A Japanese Zen story about responding to whatever happens in the present moment with acceptance, or about observing troubling emotions with kindness. Like all of these stories it functions on a symbolic level, challenging us to open up to new ways of living when faced with surprises and disruptive situations:
The Zen master Hakuin was praised by his neighbours in the village as one who lived a pure life. Then a beautiful girl in the village became pregnant. Her angry parents demanded to know who was the father. At first resistant to confess, the anxious girl finally pointed to Hakuin, whom everyone revered for his pure life. When the outraged parents confronted Hakuin with their daughter’s accusation, he simply replied “Is that so”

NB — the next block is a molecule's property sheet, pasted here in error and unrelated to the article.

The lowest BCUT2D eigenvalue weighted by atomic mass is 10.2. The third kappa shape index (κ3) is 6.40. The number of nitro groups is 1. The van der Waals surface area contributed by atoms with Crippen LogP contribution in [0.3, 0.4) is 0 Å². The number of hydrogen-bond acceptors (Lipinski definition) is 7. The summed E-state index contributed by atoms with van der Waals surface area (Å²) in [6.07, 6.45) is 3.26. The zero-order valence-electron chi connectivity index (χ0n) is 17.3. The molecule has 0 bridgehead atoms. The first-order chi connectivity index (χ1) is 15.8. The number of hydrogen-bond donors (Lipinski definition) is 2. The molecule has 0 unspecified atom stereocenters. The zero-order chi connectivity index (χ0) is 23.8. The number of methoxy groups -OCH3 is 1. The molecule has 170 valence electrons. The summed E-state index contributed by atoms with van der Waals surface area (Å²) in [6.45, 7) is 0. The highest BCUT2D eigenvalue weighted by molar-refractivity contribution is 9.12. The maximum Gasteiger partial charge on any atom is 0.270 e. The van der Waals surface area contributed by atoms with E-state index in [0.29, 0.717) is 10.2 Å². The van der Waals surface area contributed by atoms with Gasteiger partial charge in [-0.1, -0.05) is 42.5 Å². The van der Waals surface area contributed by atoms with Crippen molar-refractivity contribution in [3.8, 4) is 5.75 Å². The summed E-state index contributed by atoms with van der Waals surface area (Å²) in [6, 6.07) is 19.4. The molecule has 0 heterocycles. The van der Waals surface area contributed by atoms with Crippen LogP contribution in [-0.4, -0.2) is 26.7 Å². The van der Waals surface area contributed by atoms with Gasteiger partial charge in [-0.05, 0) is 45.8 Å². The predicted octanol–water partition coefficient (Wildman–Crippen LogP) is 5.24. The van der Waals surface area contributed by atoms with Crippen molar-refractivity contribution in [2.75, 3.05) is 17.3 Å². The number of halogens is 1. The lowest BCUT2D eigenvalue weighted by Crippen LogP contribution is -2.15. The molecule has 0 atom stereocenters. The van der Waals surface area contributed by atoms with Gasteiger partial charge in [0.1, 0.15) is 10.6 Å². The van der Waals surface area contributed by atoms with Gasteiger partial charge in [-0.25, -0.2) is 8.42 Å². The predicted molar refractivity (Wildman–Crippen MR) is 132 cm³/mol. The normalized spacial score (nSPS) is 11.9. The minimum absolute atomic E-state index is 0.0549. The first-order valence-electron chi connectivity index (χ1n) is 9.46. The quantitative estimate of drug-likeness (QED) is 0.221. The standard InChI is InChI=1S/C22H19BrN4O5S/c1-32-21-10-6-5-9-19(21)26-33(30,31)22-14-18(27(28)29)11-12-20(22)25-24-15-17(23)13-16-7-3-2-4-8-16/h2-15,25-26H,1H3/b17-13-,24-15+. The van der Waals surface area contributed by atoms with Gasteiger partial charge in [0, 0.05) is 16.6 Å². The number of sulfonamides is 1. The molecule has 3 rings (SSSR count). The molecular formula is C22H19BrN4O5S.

When the child was born, the parents brought it to the Hakuin, who now was viewed as a outcast by the whole village. They demanded that he take care of the child. It was now his responsibility. He said simply “I see” and calmly accepted the child.
For many months he took very good care of the child until the girl could no longer withstand the lie she had told. She confessed that the real father was a young man in the village whom she had tried to protect. The parents immediately went to Hakuin to see if he would return the baby. With profuse apologies they explained what had happened. “Is that so” Hakuin said as he handed them the child.
Hakuin Ekaku, 1686 – 1769, was one of the most influential figures in the history of Zen.
The Japanese, Sōdesu ka, translated normally as “Is that so” can also be rendered as “I see”